One of the biggest misconceptions of domestic violence is what it really is. Most people automatically think of physical abuse with the image of a larger man attacking a smaller woman. But there are many types of abuse that can be just as destructive.
Types of Domestic Violence
Domestic violence tends to fall under several major types – physical, emotional, sexual, financial, or psychological. These aren’t rigid categories and many times they’ll overlap. Many victims will have survived more than one type. This makes it very difficult for someone to get out of these relationships.Physical violence will be the most obvious form of abuse. The signs are visible in many cases and it’s harder for the person to hide. But it might not start that way. Abusers may start with psychological abuse such as gaslighting. This tactic leaves the victim wondering if they are misunderstanding things. By gaining their trust and convincing them they are wrong, the abuser gains control over the person. They may use other forms of psychological and emotional control and manipulation as well as financial to keep the person dependent. Sexual abuse can fall in this category but can also have some psychological and emotional aspects too.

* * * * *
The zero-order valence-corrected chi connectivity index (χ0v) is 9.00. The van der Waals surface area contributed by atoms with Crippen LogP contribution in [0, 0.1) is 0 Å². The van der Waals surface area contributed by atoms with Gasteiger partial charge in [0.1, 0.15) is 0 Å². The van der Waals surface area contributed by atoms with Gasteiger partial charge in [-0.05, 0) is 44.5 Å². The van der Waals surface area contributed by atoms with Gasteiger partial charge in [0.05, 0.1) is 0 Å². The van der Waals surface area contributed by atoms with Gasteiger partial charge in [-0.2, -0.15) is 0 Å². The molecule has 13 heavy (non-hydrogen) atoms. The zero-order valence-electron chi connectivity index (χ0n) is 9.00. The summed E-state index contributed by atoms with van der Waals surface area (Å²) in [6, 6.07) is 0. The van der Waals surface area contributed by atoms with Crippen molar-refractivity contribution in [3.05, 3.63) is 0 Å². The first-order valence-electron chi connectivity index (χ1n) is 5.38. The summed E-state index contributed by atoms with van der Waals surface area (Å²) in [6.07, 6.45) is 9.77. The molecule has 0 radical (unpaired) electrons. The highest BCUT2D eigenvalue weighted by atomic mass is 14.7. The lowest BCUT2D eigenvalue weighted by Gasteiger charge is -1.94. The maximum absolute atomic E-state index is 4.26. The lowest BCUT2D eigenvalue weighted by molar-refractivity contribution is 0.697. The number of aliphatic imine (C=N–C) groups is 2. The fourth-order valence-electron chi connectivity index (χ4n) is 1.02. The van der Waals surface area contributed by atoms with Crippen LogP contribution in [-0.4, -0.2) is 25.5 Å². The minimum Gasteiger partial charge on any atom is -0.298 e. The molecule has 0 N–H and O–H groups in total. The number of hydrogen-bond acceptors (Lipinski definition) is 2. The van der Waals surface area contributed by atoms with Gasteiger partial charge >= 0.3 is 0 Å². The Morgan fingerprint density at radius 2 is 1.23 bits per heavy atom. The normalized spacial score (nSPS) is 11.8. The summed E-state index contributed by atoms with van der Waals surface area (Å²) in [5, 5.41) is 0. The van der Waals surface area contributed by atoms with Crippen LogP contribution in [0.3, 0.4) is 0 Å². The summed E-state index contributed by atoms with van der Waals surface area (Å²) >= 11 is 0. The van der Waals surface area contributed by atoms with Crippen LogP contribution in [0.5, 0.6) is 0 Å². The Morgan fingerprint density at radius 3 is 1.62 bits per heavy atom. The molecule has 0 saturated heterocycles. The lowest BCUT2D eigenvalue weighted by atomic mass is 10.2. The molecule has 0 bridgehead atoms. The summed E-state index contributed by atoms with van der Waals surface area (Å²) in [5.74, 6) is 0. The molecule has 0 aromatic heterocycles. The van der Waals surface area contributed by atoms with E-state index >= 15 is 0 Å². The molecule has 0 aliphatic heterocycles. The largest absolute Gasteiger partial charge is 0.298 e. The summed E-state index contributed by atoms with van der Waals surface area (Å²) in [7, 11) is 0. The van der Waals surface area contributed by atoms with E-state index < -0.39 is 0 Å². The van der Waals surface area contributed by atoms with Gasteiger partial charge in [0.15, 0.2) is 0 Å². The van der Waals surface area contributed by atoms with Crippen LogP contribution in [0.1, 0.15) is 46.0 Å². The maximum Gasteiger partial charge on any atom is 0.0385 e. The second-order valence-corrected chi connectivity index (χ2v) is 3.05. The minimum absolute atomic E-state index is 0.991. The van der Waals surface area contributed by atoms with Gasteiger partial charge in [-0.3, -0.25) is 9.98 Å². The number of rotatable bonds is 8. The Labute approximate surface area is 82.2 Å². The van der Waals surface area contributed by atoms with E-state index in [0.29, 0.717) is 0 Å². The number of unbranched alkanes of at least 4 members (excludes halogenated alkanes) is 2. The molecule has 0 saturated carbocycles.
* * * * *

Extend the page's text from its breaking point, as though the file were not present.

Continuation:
The Invisible Forms of Abuse
Emotional and psychological abuse are a bit more insidious because the signs aren’t visible on the surface. This type of abuse can include verbal abuse, manipulation, intimidation, and aggression. It gives the abuser control over the victim without showing the effects physically. This type of abuse is often hard for people to understand because you can’t tell it’s going on. But it’s just as real and just as damaging. The victim may struggle to get help because they may feel that they won’t be believed. Financial abuse can fall in this category too. By controlling the victim’s money, the abuser can make it feel impossible for the victim to get away. They won’t have the funds to escape.
Why It’s Hard to Leave
An abuser will often use multiple forms of abuse, control, and manipulation to keep their victim too scared to do anything that could set off more abuse. It’s also one of the hardest things for a victim to understand; that the abuse is not their fault.
Knowing the types of abuse and the reality of them lets us help these survivors get out and start over. It’s one of the hardest decisions they make and we need to be educated in how to help them.